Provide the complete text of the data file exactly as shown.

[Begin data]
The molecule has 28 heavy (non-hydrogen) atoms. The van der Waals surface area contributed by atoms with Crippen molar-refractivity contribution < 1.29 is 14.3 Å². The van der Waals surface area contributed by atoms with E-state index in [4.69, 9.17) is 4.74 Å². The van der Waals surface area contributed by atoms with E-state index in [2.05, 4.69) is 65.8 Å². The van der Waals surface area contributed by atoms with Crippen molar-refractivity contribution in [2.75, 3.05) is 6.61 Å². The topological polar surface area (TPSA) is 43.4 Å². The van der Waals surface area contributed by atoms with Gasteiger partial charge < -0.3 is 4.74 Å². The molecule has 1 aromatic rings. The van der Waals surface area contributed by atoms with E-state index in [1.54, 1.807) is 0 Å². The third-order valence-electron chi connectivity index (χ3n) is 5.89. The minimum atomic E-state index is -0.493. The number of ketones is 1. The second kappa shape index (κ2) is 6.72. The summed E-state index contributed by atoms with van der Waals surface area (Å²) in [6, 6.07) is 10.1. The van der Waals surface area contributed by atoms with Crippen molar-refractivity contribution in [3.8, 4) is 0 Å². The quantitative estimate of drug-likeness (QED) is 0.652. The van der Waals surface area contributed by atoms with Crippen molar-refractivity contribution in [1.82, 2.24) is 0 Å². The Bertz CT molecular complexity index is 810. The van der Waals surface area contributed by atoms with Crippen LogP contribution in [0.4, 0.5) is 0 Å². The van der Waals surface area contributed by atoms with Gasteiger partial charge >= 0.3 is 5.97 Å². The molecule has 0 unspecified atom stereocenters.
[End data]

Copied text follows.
The molecule has 28 heavy (non-hydrogen) atoms. The van der Waals surface area contributed by atoms with Crippen molar-refractivity contribution < 1.29 is 14.3 Å². The van der Waals surface area contributed by atoms with E-state index in [4.69, 9.17) is 4.74 Å². The van der Waals surface area contributed by atoms with E-state index in [2.05, 4.69) is 65.8 Å². The van der Waals surface area contributed by atoms with Crippen molar-refractivity contribution in [2.75, 3.05) is 6.61 Å². The topological polar surface area (TPSA) is 43.4 Å². The van der Waals surface area contributed by atoms with Gasteiger partial charge < -0.3 is 4.74 Å². The molecule has 1 aromatic rings. The van der Waals surface area contributed by atoms with E-state index in [1.54, 1.807) is 0 Å². The third-order valence-electron chi connectivity index (χ3n) is 5.89. The minimum atomic E-state index is -0.493. The number of ketones is 1. The second kappa shape index (κ2) is 6.72. The summed E-state index contributed by atoms with van der Waals surface area (Å²) in [6, 6.07) is 10.1. The van der Waals surface area contributed by atoms with Crippen molar-refractivity contribution in [3.8, 4) is 0 Å². The quantitative estimate of drug-likeness (QED) is 0.652. The van der Waals surface area contributed by atoms with Crippen molar-refractivity contribution in [1.82, 2.24) is 0 Å². The Bertz CT molecular complexity index is 810. The van der Waals surface area contributed by atoms with Crippen LogP contribution in [0.4, 0.5) is 0 Å². The van der Waals surface area contributed by atoms with Gasteiger partial charge >= 0.3 is 5.97 Å². The molecule has 0 unspecified atom stereocenters.